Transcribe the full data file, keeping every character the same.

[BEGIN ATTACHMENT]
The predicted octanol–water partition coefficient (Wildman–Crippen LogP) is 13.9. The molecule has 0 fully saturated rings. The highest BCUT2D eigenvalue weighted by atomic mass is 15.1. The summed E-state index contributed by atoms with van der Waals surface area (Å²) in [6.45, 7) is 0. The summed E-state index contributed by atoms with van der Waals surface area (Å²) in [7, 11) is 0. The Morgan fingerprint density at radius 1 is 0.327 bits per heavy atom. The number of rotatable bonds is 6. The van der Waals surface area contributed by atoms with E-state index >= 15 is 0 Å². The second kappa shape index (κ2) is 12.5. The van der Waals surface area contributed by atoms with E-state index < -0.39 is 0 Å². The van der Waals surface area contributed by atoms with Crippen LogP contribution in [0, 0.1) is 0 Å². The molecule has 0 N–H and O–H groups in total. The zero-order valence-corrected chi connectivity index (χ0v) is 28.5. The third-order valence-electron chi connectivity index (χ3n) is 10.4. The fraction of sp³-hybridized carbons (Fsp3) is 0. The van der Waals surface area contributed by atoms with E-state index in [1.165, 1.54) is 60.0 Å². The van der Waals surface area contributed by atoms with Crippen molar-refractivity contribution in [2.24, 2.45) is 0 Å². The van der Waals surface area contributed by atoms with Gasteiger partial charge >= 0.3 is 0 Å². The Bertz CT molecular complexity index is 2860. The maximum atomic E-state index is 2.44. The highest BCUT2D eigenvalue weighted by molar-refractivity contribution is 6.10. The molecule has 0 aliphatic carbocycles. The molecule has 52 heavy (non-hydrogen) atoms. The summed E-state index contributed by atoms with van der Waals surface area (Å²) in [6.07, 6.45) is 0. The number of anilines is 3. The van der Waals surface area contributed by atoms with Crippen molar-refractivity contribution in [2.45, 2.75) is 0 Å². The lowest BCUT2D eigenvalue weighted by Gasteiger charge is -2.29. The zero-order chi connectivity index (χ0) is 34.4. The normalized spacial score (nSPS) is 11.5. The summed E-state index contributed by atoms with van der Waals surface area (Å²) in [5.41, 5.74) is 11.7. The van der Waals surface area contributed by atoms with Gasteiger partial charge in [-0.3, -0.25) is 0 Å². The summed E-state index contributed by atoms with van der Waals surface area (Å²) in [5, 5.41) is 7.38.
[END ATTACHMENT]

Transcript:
The predicted octanol–water partition coefficient (Wildman–Crippen LogP) is 13.9. The molecule has 0 fully saturated rings. The highest BCUT2D eigenvalue weighted by atomic mass is 15.1. The summed E-state index contributed by atoms with van der Waals surface area (Å²) in [6.45, 7) is 0. The summed E-state index contributed by atoms with van der Waals surface area (Å²) in [7, 11) is 0. The Morgan fingerprint density at radius 1 is 0.327 bits per heavy atom. The number of rotatable bonds is 6. The van der Waals surface area contributed by atoms with E-state index >= 15 is 0 Å². The second kappa shape index (κ2) is 12.5. The van der Waals surface area contributed by atoms with E-state index < -0.39 is 0 Å². The van der Waals surface area contributed by atoms with Crippen LogP contribution in [0, 0.1) is 0 Å². The molecule has 0 N–H and O–H groups in total. The zero-order valence-corrected chi connectivity index (χ0v) is 28.5. The third-order valence-electron chi connectivity index (χ3n) is 10.4. The fraction of sp³-hybridized carbons (Fsp3) is 0. The van der Waals surface area contributed by atoms with E-state index in [1.165, 1.54) is 60.0 Å². The van der Waals surface area contributed by atoms with Crippen molar-refractivity contribution in [2.24, 2.45) is 0 Å². The van der Waals surface area contributed by atoms with Gasteiger partial charge >= 0.3 is 0 Å². The Bertz CT molecular complexity index is 2860. The maximum atomic E-state index is 2.44. The highest BCUT2D eigenvalue weighted by molar-refractivity contribution is 6.10. The molecule has 0 aliphatic carbocycles. The molecule has 52 heavy (non-hydrogen) atoms. The summed E-state index contributed by atoms with van der Waals surface area (Å²) in [6.07, 6.45) is 0. The number of anilines is 3. The van der Waals surface area contributed by atoms with Crippen molar-refractivity contribution in [2.45, 2.75) is 0 Å². The lowest BCUT2D eigenvalue weighted by Gasteiger charge is -2.29. The zero-order chi connectivity index (χ0) is 34.4. The normalized spacial score (nSPS) is 11.5. The summed E-state index contributed by atoms with van der Waals surface area (Å²) in [5.41, 5.74) is 11.7. The van der Waals surface area contributed by atoms with Gasteiger partial charge in [-0.3, -0.25) is 0 Å². The summed E-state index contributed by atoms with van der Waals surface area (Å²) in [5, 5.41) is 7.38.